This week one Google executive is confirming that the company had indeed looked into creating their own wireless network for smartphones as if the news were no big deal at all. Of course the possibility of Google creating a wireless network would be as big - or bigger - news than their already initiated Google Fiber service that's rolling out in Kansas City as we speak, but therein lies the catch. As it were, Google's wireless network that could-have-been was just as nearly a reality right at the same time as Google Fiber took hold.
The man letting all this information be known is none other than Vice President of Google Access Services Milo Medin. This is the same fellow you may have seen presenting bits and pieces of Google Fiber earlier this year - he's saying now that a VoIP service could very well have been a reality already for Google if it weren't for regulations that block them from entering the market.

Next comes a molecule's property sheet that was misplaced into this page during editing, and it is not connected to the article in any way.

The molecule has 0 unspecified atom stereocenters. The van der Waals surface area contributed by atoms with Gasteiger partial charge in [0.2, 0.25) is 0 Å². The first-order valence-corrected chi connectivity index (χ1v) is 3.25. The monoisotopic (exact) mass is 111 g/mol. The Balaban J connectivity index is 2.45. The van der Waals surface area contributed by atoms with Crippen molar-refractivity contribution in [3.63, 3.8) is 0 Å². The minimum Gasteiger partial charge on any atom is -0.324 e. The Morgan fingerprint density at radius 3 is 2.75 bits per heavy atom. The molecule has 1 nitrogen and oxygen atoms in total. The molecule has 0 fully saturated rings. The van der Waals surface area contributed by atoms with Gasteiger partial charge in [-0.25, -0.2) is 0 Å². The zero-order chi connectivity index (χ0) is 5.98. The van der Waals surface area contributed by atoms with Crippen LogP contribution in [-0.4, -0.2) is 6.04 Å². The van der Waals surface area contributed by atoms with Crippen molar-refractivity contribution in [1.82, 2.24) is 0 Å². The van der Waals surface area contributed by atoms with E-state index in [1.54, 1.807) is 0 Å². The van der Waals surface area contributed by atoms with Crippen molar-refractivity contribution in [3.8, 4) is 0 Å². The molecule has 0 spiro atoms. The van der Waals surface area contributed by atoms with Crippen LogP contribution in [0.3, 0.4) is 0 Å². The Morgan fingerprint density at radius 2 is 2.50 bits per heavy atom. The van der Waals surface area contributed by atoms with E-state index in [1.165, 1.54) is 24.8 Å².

"We looked at doing that. The cost of actually delivering telephone services is almost nothing. However, in the United States, there are all of these special rules that apply.” - Medin
This quote was made this Monday at the CityAge Summit on the New American City at the Kauffman Center for the Performing Arts where a two-day event was attended by more than 50 cities from across the United States. Both business leaders and officials spoke about services that might be coming to their area and Google Fiber was certainly one of them.
With Google Fiber currently rolling out in Kansas City, Mo. and Kansas City, Kan, but it appears that for the moment they'll be keeping their doors closed to the activation of any wireless bands of their own. Alyson Reletz of BizJournals made it clear that Medin, sitting on a four-person technology panel at the event, said that Google, would have had to devote a "fair amount of work on billing systems" because of the tax calculations involved in setting up such a service in Missouri and Kansas.